Opinion: Hungary and Poland win at Merkel’s last EU summit
It was predictable that Chancellor Angela Merkel would want to prevent the EU’s unity from being undermined under her watch during the last weeks of what has been a rough turn at the presidency of the Council of the European Union for Germany. Merkel’s first instinct is usually to keep the flock together.
And she managed the trick this time with a typical EU-style compromise: one that is not really good but not really bad, either. The result is the delayed implementation of the European Union’s Rule of Law Mechanism, which had been the product of years of bitter debate and was meant to finally be an effective weapon against the anti-democratic tendencies of the governments in Poland and Hungary.
In summer, the Netherlands and other member states had agreed to take on joint debt to finance the coronavirus fund under the condition that governments such as those in Hungary and Poland could no longer use the European Union as a self-service store. For many years, the citizens of other EU member states had wondered why their taxes should be used to finance the corrupt clique surrounding Hungarian Prime Minister Victor Orban.
But even the governments of EU member states that had pushed for the Rule of Law Mechanism have now voted for the compromise because, without the budget, the European Union would have been unable to take the action needed during the coronavirus pandemic. With their veto threats, the autocrats in Hungary and Poland succeeded in putting a brake to the Rule of Law mechanism, which will continue to guarantee their impunity.
It was always clear that the only way to make any impression on Orban and his kindred spirits in Poland’s ruling Law and Justice (PiS) party was to hit them in their pocketbooks. The European Court of Justice has handed down a series of verdicts against both governments, but they are simply ignored. The sole method of constraining them is to take away their EU subsidies.
Lies, homophobia, anti-Semitism
Why do we have to put up with someone like Orban, with his lying propaganda, insults and anti-Semitic attacks? He and the ever more autocratic Polish government have taken the European Union to its political limits.
Almost every country has problems in the transitional phase to democracy; corruption tends to be widespread, and the fight for an independent judiciary takes time to win. But Poland and Hungary are taking quite another path altogether: Their governments are on the way to becoming autocratic regimes.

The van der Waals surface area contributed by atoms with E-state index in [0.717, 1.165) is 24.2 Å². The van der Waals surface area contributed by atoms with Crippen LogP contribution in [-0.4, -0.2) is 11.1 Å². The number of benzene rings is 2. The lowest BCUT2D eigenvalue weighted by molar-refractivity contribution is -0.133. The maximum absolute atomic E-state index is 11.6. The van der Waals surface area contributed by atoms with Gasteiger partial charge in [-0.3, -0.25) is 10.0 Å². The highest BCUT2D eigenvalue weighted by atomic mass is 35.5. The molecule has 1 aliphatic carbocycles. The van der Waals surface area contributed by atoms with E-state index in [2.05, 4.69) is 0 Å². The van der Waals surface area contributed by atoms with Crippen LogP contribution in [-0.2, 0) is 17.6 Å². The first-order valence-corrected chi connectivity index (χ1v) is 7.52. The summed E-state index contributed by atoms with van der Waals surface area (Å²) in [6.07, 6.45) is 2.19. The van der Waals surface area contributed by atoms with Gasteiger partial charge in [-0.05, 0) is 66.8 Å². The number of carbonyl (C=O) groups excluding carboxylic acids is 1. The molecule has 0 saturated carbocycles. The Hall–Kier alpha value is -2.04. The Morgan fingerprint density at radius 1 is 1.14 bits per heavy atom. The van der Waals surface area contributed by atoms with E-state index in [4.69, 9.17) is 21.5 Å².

They are getting rid of the free press and an independent justice system while systematically curtailing civil rights. In Poland, the government is targeting women and stirring up hostility toward LGBTQ+ communities. There is resistance — but the dramatic example of Belarus has shown us how difficult it is to hold protests when police have been ordered to disperse them by force.
The European Union cannot put up with such governments. It cannot continue to look the other way, or it will erode its common basis. Septicemia starts on one side and spreads to the remaining limbs. Liberal democracies are having a hard enough time of it anyway; we can’t let them be undermined from within.
At some stage, in about two years, the Rule of Law Mechanism might make it possible to indeed take money away from Orban and Poland’s PiS government. But the European Union could already have used long-existing mechanisms and threatened to take away their right to vote. However, cowardliness and a kind of wrongly understood EU esprit de corps among government leaders prevented this from happening.
The governments of Hungary and Poland have now gained time to continue with their dismantling of democracy. They will regularly be reprimanded and sued, but that is water off a duck’s back to them. As long as the European Union does not take serious action against them, Orban and Co. will go on unperturbed. And, in the end, the political debacle will be one that can barely be reined in. The compromise on the EU budget might have been necessary, but, unfortunately, it was a political mistake.
This article has been adapted from German.